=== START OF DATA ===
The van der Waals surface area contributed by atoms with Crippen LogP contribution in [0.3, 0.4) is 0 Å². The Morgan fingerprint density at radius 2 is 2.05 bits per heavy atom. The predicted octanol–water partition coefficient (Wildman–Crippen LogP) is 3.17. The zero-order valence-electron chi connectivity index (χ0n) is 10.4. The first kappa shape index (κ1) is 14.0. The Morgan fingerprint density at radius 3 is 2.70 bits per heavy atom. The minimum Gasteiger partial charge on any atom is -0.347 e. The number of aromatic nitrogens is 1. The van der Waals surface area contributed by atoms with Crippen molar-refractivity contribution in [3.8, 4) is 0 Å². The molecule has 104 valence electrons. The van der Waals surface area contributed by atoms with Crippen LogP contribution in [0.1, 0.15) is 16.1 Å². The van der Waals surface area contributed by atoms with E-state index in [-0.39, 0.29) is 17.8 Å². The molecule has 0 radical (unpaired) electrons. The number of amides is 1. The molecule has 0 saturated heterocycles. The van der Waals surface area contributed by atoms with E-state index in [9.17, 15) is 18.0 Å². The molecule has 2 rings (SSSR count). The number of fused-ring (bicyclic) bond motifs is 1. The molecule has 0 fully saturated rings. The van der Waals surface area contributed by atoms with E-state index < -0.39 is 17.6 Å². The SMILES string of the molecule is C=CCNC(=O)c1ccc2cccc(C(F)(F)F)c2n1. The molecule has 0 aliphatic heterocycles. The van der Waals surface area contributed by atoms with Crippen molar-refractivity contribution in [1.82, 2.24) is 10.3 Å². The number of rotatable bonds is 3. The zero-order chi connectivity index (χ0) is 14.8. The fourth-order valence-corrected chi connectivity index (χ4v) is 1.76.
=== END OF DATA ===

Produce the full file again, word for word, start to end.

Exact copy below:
The van der Waals surface area contributed by atoms with Crippen LogP contribution in [0.3, 0.4) is 0 Å². The Morgan fingerprint density at radius 2 is 2.05 bits per heavy atom. The predicted octanol–water partition coefficient (Wildman–Crippen LogP) is 3.17. The zero-order valence-electron chi connectivity index (χ0n) is 10.4. The first kappa shape index (κ1) is 14.0. The Morgan fingerprint density at radius 3 is 2.70 bits per heavy atom. The minimum Gasteiger partial charge on any atom is -0.347 e. The number of aromatic nitrogens is 1. The van der Waals surface area contributed by atoms with Crippen molar-refractivity contribution in [3.8, 4) is 0 Å². The molecule has 104 valence electrons. The van der Waals surface area contributed by atoms with Crippen LogP contribution in [0.1, 0.15) is 16.1 Å². The van der Waals surface area contributed by atoms with E-state index in [-0.39, 0.29) is 17.8 Å². The molecule has 0 radical (unpaired) electrons. The number of amides is 1. The molecule has 0 saturated heterocycles. The van der Waals surface area contributed by atoms with E-state index in [9.17, 15) is 18.0 Å². The molecule has 2 rings (SSSR count). The number of fused-ring (bicyclic) bond motifs is 1. The molecule has 0 fully saturated rings. The van der Waals surface area contributed by atoms with E-state index < -0.39 is 17.6 Å². The SMILES string of the molecule is C=CCNC(=O)c1ccc2cccc(C(F)(F)F)c2n1. The molecule has 0 aliphatic heterocycles. The van der Waals surface area contributed by atoms with Crippen molar-refractivity contribution in [1.82, 2.24) is 10.3 Å². The number of rotatable bonds is 3. The zero-order chi connectivity index (χ0) is 14.8. The fourth-order valence-corrected chi connectivity index (χ4v) is 1.76.